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Religious Tolerance logo

Single polls about same-sex marriages (SSM) & civil unions

From 2006-MAY to 2011: Support, opposition,
inevitability, and whether SSM is a civil right.

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On this web site, "SSM" is an acronym for Same-Sex Marriage.
"LGBT" is an acronym for Lesbian, Gay, Bisexual, and Transgender/Transsexual.

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2006-MAY-08: A Gallup Organization poll:

Gallup conducted a poll among 1,002 American adults from 2006-MAY-08 to 11. The margin of error is about ~+mn~3 percentage points. Results were:

bulletOn extending marriage to include homosexual couples:

bullet 58% are opposed.

bullet 39% are in favor

bullet 3% are undecided or did not respond.
bullet Gallup asked a more precise question in addition to the above. They substituted "same-sex couples" for "homosexuals". Opposition dropped from 58% to 56%. That is probably because "homosexual" is a snarl word within some people. Also, since same-sex couples includes bisexuals, opinion may differ.

bullet Other data:
bullet Among Republicans, 66% favor the Federal Marriage Amendment to the U.S. Constitution (FMA) and 79% oppose "gay marriage."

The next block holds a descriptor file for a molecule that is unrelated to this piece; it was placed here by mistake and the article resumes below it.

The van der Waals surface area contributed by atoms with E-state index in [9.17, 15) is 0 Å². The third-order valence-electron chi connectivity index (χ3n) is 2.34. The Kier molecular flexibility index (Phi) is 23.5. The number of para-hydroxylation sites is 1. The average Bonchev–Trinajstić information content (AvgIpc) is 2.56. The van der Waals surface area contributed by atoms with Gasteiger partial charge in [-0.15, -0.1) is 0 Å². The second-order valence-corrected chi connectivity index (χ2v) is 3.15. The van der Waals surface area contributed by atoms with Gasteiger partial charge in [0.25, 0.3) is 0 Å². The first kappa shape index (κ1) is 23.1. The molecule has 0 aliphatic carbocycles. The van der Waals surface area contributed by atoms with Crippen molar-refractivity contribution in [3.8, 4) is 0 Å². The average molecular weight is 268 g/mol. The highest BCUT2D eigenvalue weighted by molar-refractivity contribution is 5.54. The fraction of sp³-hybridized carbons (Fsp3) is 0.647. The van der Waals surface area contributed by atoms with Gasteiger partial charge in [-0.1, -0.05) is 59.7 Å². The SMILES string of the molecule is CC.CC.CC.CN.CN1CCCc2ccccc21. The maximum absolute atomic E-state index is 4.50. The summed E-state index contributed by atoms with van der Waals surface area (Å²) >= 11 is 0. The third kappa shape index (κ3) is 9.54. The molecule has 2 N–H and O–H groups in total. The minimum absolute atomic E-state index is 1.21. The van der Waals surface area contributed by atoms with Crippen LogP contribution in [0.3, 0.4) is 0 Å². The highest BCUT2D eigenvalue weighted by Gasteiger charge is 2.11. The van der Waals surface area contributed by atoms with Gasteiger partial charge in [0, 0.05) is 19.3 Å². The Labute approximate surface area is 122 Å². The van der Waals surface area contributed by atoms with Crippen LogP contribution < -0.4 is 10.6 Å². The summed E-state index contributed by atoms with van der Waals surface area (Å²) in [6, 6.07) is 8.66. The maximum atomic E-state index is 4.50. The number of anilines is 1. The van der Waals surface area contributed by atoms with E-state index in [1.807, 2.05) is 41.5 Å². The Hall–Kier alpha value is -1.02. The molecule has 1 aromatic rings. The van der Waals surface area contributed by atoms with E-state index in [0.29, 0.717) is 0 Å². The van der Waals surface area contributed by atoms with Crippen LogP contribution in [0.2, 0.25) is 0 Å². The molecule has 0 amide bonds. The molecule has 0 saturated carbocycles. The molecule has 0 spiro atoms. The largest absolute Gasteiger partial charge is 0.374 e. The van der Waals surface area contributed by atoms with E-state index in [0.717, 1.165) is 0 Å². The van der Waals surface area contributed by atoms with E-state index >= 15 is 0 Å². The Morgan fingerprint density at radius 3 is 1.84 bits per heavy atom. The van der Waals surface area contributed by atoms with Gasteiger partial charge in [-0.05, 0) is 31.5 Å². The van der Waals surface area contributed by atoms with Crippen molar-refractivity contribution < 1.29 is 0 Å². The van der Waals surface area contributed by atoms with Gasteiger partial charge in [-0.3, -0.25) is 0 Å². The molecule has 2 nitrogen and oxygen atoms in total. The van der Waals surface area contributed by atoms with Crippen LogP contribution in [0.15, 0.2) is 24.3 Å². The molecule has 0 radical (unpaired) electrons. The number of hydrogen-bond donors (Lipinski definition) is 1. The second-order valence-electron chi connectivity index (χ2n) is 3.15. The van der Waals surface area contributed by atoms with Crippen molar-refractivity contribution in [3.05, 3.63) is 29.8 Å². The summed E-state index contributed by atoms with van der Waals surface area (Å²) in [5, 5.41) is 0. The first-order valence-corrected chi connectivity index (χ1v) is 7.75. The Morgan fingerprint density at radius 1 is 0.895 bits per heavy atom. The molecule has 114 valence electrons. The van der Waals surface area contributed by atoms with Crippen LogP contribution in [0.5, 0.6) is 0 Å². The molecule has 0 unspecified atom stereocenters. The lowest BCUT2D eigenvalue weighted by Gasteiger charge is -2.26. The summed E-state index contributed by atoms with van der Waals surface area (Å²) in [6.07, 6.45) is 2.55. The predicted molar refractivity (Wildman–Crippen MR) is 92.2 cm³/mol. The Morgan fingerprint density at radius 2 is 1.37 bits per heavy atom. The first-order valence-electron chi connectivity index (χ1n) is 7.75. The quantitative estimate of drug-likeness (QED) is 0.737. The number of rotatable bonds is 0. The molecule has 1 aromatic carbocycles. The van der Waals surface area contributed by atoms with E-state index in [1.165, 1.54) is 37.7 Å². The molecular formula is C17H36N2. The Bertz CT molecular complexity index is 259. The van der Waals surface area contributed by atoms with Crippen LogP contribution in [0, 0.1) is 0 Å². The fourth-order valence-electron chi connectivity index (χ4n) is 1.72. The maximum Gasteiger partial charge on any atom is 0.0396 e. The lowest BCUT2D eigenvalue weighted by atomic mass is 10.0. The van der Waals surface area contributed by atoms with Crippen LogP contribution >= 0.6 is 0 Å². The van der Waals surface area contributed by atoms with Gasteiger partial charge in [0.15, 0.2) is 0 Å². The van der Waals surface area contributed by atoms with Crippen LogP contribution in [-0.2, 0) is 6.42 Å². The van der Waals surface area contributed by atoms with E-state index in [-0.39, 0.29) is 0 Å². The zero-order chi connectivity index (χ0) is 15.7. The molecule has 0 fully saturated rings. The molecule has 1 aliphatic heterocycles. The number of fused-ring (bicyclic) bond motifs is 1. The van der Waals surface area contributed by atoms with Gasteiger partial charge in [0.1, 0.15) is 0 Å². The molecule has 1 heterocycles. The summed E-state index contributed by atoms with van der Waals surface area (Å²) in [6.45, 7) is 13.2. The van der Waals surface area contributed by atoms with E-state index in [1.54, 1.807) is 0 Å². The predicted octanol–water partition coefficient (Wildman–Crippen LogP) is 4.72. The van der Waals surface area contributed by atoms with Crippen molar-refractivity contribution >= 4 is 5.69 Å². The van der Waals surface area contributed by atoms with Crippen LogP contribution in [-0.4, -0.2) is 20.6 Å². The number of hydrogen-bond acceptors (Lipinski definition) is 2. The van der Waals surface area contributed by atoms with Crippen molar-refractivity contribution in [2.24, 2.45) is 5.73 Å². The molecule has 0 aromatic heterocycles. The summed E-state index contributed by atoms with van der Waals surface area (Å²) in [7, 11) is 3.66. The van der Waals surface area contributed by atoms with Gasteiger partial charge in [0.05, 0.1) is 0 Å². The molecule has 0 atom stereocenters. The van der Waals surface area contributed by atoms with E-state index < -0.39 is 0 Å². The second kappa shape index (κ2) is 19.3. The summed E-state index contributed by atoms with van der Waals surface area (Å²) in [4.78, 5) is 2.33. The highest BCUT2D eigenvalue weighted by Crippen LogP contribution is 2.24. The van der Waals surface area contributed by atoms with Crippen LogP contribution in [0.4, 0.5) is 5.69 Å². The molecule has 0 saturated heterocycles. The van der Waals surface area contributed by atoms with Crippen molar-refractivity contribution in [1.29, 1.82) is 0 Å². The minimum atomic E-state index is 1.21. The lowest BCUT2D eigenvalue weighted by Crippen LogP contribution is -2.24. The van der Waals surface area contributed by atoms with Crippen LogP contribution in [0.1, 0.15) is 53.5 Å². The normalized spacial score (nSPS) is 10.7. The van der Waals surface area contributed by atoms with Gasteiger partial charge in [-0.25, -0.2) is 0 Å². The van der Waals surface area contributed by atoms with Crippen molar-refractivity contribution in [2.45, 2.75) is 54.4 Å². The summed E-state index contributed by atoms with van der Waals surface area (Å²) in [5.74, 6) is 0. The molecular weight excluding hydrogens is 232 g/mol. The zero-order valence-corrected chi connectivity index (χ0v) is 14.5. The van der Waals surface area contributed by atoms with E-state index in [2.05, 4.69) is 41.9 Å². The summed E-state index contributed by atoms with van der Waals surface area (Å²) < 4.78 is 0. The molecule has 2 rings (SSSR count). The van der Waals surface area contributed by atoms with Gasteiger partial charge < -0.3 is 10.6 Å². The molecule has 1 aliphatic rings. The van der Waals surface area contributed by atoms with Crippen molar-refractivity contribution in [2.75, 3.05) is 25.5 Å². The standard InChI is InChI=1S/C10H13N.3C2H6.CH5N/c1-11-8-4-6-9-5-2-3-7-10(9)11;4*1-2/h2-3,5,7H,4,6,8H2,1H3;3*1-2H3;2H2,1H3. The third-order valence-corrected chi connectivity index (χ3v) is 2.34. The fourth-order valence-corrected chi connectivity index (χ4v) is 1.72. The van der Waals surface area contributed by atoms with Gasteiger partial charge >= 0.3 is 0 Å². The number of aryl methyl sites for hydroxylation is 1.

bullet Among Democrats, 55% oppose the FMA and 53% support "gay marriage."
bullet Among women ages 18 to 49, 55% favor "gay marriage."

bullet Among women aged 50 and older, 62% oppose it.
bullet Among men 18 to 49, 67% oppose it.

bullet Among men aged 50 and older, 64% oppose it. This is the first time we have seen a decrease in opposition with age.
bullet Among adults who attend religious services weekly, 77% oppose "gay marriage."

bullet Among adults who seldom or never attend services, 51% favor it. 1,2

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2006-MAR: Poll by Angus Reid Global Scan:

This poll was taken among adults in California. The found that a substantial majority of California residents favored legal registration of loving, committed, same-sex relationships, by half disapproved of allowing same-sex couples to marry.

When asked whether the state should recognize same-sex relationships, or merely consider them as roommates, their response was spit in a three-way tie:

bullet 32% felt that they should be allowed to marry.